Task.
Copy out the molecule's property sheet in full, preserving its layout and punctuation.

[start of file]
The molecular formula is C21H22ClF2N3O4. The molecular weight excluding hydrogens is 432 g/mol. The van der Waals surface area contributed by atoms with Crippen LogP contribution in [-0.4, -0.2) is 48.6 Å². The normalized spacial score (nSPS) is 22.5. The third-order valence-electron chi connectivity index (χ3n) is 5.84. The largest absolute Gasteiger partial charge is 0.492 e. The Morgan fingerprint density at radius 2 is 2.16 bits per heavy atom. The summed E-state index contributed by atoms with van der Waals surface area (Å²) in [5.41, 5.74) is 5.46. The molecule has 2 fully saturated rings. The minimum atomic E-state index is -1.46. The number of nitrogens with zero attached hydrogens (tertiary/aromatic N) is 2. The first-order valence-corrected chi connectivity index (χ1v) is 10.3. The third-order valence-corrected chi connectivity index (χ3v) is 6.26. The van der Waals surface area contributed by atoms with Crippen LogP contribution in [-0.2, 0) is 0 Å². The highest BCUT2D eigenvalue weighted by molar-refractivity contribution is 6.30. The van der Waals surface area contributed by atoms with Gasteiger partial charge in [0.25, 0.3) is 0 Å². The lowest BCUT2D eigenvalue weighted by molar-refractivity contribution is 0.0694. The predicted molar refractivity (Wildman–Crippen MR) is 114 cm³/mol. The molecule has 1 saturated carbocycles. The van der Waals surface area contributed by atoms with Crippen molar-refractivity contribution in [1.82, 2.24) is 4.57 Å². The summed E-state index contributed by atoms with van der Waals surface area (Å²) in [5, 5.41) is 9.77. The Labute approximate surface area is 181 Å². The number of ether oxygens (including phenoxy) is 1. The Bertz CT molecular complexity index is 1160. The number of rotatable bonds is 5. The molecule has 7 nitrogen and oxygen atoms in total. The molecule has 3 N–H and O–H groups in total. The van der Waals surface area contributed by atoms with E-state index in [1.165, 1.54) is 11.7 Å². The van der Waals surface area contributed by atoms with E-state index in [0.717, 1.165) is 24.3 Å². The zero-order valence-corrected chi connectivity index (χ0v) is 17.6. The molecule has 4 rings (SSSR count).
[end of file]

The molecular formula is C21H22ClF2N3O4. The molecular weight excluding hydrogens is 432 g/mol. The van der Waals surface area contributed by atoms with Crippen LogP contribution in [-0.4, -0.2) is 48.6 Å². The normalized spacial score (nSPS) is 22.5. The third-order valence-electron chi connectivity index (χ3n) is 5.84. The largest absolute Gasteiger partial charge is 0.492 e. The Morgan fingerprint density at radius 2 is 2.16 bits per heavy atom. The summed E-state index contributed by atoms with van der Waals surface area (Å²) in [5.41, 5.74) is 5.46. The molecule has 2 fully saturated rings. The minimum atomic E-state index is -1.46. The number of nitrogens with zero attached hydrogens (tertiary/aromatic N) is 2. The first-order valence-corrected chi connectivity index (χ1v) is 10.3. The third-order valence-corrected chi connectivity index (χ3v) is 6.26. The van der Waals surface area contributed by atoms with Crippen LogP contribution in [-0.2, 0) is 0 Å². The highest BCUT2D eigenvalue weighted by molar-refractivity contribution is 6.30. The van der Waals surface area contributed by atoms with Gasteiger partial charge in [0.25, 0.3) is 0 Å². The lowest BCUT2D eigenvalue weighted by molar-refractivity contribution is 0.0694. The predicted molar refractivity (Wildman–Crippen MR) is 114 cm³/mol. The molecule has 1 saturated carbocycles. The van der Waals surface area contributed by atoms with Crippen molar-refractivity contribution in [1.82, 2.24) is 4.57 Å². The summed E-state index contributed by atoms with van der Waals surface area (Å²) in [5, 5.41) is 9.77. The Labute approximate surface area is 181 Å². The number of ether oxygens (including phenoxy) is 1. The Bertz CT molecular complexity index is 1160. The number of rotatable bonds is 5. The molecule has 7 nitrogen and oxygen atoms in total. The molecule has 3 N–H and O–H groups in total. The van der Waals surface area contributed by atoms with E-state index in [1.165, 1.54) is 11.7 Å². The van der Waals surface area contributed by atoms with E-state index in [0.717, 1.165) is 24.3 Å². The zero-order valence-corrected chi connectivity index (χ0v) is 17.6. The molecule has 4 rings (SSSR count).